Melancholy may abound, but the party kids who pioneered their own strain of dance rock at DFA are still present and accounted for. "Tonite" is a wonky bit of robo-funk, while "Emotional Haircut" begs you to holler along with its goofy speak/sing/shout dynamics, Murphy’s love of driving, unstoppable percussion and metallic bass combining for another aural assault on one of the shortest tracks American Dream has to offer. Just like Sound of Silver and This Is Happening, 9-10 tracks is a deceptive length when most of the tunes range between 5-7 minutes (with closer "Black Screen" now standing as LCD's longest LP entry at twelve and change, beating out even the “Pretentious Mix” of “Yeah”). In construction, American Dream is a rather familiar affair, but in the best way possible, as Murphy never forgets that people primarily listen to pop music to capture a sense of fun, as well as much needed emotional catharsis. Even when things take a dark turn on “Call the Police”, questioning the ethics of the times in which we live, you still want to roll the windows down in your car while it blares. The title track then eases you into a Lynchian haze immediately after*, delivering a doo-wop slow dance complete with Phil Spector “sha-dum, sha-dum” backing vocals during its peak.
Nevertheless, death is very much on Murphy's mind throughout the whole of American Dream, as warnings of mortality are peppered into "Other Voices" and "I Used To", before completely coming to a head on the album show stopper "How Do You Sleep?" After a build of "Cat People" drums and those "feel it in your gut" synths Murphy has owned throughout his career, the singer’s howls about "standing on the shore, facing East" give way to an admission that "you warned me about the cocaine, and then dove right in." Hard living has always been a part of Murphy's narrative. After all, this is the man who reportedly celebrated his 30th birthday with thirty lines of coke on a Roxy Music record instead of a cake. But he's also not a fool to believe one can keep partying like this forever. Whatever's off in that Eastern distance is waiting to claim his life, should the nearing-fifty frontman keep pushing his luck with the brown liquor and white powder. It’s the ominously prophetic sequel to Sound of Silver’s “Something Great”, as the Devil stares back at James from the opposite horizon.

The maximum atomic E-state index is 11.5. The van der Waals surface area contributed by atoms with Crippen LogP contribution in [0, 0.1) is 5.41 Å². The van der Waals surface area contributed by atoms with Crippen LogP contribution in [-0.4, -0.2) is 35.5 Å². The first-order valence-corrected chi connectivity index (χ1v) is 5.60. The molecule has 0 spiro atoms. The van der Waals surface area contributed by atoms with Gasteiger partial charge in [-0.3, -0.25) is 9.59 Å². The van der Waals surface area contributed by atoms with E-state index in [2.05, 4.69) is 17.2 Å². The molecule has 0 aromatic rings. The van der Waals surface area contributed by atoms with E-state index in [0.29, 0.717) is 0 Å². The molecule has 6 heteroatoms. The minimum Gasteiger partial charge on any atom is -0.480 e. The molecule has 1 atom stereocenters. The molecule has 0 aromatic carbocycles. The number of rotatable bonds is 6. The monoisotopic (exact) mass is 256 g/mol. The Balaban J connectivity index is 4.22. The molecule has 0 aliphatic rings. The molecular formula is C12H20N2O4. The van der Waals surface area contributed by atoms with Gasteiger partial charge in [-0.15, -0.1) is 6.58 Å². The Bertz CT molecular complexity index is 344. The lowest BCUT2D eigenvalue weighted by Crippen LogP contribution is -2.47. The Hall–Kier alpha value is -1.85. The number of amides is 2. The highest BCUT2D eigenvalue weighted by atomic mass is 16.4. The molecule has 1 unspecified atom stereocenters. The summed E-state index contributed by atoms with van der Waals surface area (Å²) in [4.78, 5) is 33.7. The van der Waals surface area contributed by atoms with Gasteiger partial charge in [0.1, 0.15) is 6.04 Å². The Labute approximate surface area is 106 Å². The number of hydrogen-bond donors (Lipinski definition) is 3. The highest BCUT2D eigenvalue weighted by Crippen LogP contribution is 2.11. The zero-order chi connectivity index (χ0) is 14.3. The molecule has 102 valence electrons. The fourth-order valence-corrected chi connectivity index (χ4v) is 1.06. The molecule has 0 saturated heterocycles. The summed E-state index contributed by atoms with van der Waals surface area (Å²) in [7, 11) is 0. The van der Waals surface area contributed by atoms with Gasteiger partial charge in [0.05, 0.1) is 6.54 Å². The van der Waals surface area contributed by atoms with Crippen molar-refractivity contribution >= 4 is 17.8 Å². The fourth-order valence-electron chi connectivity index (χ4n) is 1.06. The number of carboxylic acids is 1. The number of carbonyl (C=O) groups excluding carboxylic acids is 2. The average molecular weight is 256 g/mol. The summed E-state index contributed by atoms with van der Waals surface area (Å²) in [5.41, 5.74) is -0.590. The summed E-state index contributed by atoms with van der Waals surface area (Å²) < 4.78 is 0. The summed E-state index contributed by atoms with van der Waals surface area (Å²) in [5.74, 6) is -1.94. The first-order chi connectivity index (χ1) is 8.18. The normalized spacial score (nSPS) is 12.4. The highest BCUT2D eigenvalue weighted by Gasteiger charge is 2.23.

For some, the return of LCD Soundsystem is going to feel like an emotional betrayal following their very publicly mourned disbanding. To see Murphy return less than a decade later superficially resembles a cynical cash-in from an artist whose entire brand has been based on ironically detached sincerity. But the execution of American Dream is so sobering and precise that it's difficult to label the record anything but utterly triumphant. James Murphy is addressing death – both of his idols and his own artistic departure – and stating that it cannot be permanent for LCD, at least while he still draws breath. In a career filled with brazen acts of self-aggrandizing audaciousness, American Dream may be Murphy’s most daring feat of all.
*Side Note: it’s a shame LCD weren’t invited to the Roadhouse during Twin Peaks: The Return, as this track would’ve killed as a closer to one of those hours.